knitting at Newark airport
In the northern hemisphere, the summer travel season is upon us.Â My friends and rellies in the southern hemisphere are planning their winter ski vacations.
And every traveling knitter, no matter where you are in the world, has one key question in mind: can I take my knitting on a plane?Â The answer is an enthusiastic but qualified yes.
Within North America, the TSA clearly states that “Items needed to pursue a Needlepoint project are permitted in your carry-on baggage”.Â Read their post for a bit more detail.Â The Canadian Air Transportation Security Authority agrees.
Within most of western Europe and the UK, and between North America and Europe, they are also permitted.Â These Heathrow Airport Security guidelines state that knitting needles are “widely prohibited”, and says that you should ask your airline, but doesn’t outright tell you not to bring them. I’ve flown in and out of Heathrow a number of times in the past few years, and not had a problem. The only exception seems to be France, which has an outright ban.
Although they have announced that the policy will change, right now Australia remains the most restrictive, qualifying knitting needles as “dangerous goods”. New Zealand permits them, however.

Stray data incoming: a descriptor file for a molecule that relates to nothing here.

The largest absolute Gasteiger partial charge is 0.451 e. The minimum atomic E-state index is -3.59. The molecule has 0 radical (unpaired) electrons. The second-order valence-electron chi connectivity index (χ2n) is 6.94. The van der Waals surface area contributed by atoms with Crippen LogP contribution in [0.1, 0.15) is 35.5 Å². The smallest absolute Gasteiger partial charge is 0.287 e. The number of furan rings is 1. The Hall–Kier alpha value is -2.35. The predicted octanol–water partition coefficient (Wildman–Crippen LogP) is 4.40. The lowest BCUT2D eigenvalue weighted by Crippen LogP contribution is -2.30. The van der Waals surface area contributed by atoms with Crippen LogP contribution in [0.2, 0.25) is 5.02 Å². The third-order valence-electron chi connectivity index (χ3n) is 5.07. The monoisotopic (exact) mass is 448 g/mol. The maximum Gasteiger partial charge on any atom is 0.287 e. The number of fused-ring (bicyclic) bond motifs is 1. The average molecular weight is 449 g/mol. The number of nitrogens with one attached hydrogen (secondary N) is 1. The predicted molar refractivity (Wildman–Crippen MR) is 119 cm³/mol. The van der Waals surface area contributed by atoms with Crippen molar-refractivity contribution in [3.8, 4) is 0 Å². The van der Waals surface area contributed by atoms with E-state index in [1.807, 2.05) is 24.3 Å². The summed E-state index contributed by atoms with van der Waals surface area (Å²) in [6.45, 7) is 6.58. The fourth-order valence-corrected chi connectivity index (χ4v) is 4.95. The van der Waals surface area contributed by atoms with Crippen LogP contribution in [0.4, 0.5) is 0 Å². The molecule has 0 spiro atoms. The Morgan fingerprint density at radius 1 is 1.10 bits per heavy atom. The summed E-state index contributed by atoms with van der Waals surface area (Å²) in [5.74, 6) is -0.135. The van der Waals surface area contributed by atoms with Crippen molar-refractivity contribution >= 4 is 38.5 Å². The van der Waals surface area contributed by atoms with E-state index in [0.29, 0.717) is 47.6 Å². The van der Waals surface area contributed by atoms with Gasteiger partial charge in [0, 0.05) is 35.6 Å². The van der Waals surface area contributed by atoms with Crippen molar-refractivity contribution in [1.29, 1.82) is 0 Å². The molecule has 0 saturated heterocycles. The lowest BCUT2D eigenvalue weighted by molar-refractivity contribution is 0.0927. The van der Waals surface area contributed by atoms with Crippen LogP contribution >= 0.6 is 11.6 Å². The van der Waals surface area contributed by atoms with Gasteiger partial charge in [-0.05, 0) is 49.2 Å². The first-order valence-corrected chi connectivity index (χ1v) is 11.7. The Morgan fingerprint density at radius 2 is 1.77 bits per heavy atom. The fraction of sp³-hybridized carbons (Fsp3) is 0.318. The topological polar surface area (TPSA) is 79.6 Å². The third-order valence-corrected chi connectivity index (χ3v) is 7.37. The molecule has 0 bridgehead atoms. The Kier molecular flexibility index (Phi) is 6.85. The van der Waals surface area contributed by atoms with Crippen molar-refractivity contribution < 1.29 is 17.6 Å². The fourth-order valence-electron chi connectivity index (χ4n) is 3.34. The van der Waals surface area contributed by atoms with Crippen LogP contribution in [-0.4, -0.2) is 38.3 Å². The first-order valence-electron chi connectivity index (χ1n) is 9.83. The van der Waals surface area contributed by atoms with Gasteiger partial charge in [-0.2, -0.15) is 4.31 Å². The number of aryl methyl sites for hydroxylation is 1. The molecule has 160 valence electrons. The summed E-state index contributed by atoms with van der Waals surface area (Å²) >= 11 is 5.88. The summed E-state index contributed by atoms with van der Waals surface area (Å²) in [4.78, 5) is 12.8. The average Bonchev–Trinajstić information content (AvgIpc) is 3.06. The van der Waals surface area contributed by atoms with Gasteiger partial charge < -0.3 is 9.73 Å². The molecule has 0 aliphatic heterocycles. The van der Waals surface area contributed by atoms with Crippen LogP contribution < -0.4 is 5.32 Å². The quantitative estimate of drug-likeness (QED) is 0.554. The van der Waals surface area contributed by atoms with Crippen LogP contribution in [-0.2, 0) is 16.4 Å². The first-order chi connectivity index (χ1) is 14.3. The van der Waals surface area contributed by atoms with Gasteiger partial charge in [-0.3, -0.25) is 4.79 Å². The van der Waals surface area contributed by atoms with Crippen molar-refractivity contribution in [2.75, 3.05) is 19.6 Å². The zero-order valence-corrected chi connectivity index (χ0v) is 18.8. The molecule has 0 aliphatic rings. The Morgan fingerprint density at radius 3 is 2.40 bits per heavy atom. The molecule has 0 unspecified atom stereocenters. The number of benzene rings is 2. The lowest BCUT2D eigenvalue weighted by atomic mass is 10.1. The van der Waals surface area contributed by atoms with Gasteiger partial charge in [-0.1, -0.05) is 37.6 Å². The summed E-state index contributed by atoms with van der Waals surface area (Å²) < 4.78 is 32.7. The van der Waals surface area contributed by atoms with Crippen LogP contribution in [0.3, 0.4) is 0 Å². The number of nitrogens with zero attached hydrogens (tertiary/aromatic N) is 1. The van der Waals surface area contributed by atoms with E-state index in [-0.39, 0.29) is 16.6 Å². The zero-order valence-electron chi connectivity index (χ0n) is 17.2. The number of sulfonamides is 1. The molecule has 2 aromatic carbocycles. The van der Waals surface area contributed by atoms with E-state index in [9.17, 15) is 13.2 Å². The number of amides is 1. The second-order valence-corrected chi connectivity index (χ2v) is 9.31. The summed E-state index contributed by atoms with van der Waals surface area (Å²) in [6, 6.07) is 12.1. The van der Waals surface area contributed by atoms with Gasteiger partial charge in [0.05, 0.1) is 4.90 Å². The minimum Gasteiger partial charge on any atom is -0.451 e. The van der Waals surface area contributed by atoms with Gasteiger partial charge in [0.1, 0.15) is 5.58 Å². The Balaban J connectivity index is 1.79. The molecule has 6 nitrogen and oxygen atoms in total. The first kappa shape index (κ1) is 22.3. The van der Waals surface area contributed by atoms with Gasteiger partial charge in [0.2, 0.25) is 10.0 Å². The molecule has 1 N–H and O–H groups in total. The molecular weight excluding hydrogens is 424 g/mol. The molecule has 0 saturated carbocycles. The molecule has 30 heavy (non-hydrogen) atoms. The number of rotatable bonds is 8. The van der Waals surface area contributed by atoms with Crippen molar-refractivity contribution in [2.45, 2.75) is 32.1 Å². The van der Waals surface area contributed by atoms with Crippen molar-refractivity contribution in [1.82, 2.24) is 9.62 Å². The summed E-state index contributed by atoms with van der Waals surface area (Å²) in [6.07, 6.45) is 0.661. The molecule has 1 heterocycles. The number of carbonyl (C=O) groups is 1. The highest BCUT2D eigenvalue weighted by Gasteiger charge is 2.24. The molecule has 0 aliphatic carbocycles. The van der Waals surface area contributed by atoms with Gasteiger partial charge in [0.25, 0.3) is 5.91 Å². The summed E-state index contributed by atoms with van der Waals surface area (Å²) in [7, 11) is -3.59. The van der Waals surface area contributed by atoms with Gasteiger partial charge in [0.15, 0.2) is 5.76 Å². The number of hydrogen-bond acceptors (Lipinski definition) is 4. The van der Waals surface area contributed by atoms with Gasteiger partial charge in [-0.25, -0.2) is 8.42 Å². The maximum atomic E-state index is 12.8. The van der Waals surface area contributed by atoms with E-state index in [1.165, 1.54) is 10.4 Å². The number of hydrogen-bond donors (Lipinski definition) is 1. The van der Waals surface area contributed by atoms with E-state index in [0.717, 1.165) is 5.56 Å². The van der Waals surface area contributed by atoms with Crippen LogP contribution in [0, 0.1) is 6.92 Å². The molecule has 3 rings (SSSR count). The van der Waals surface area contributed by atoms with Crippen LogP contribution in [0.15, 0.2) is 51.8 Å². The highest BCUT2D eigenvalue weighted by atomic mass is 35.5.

Ultimately, no matter what the airline and government regulations are within a given territory, you’re still at the mercy of whoever is manning the security checkpoint.
To reduce the chances of confiscation, take wood, bamboo or plastic needles rather than metal.Â If you do want to take metal, I recommend short circulars – I’ve not had any problems with them.Â And this sounds silly, but don’t ask the question or bring attention to them – just stuff your equipment in your carry on bag and send it through the x-ray machine.Â “Needle” is a word that has many meanings, some of them scary, and you’re more likely to get attention if you’re overheard using it.Â Have your knitting cast-on – I’ve heard of some people being questioned for having needles without knitting on them.
I also tend to pare down my kit when I’m traveling – to save space and hassle.Â I leave my scissors, metal ruler and tins of safety pins at home or in my checked baggage.
You may be asked to surrender your needles, so don’t take your favorite ones on the plane. When traveling, I always transfer my knitting to inexpensive needles I wouldn’t be upset about losing.Â If you don’t want to lose them, carry a self-addressed, stamped puffy envelope with you so you can mail them home.Â Thread a lifeline before you leave for the airport so that if you do have the surrender the needles, your knitting can be salvaged.Â And bring something to read, just in case.
And just because you arrived somewhere with your needles doesn’t mean you’ll be allowed to leave with them – there may be different rules at your departing airport.
But most important of all, remember that yarn bought while traveling doesn’t count as stash, it’s a souvenir!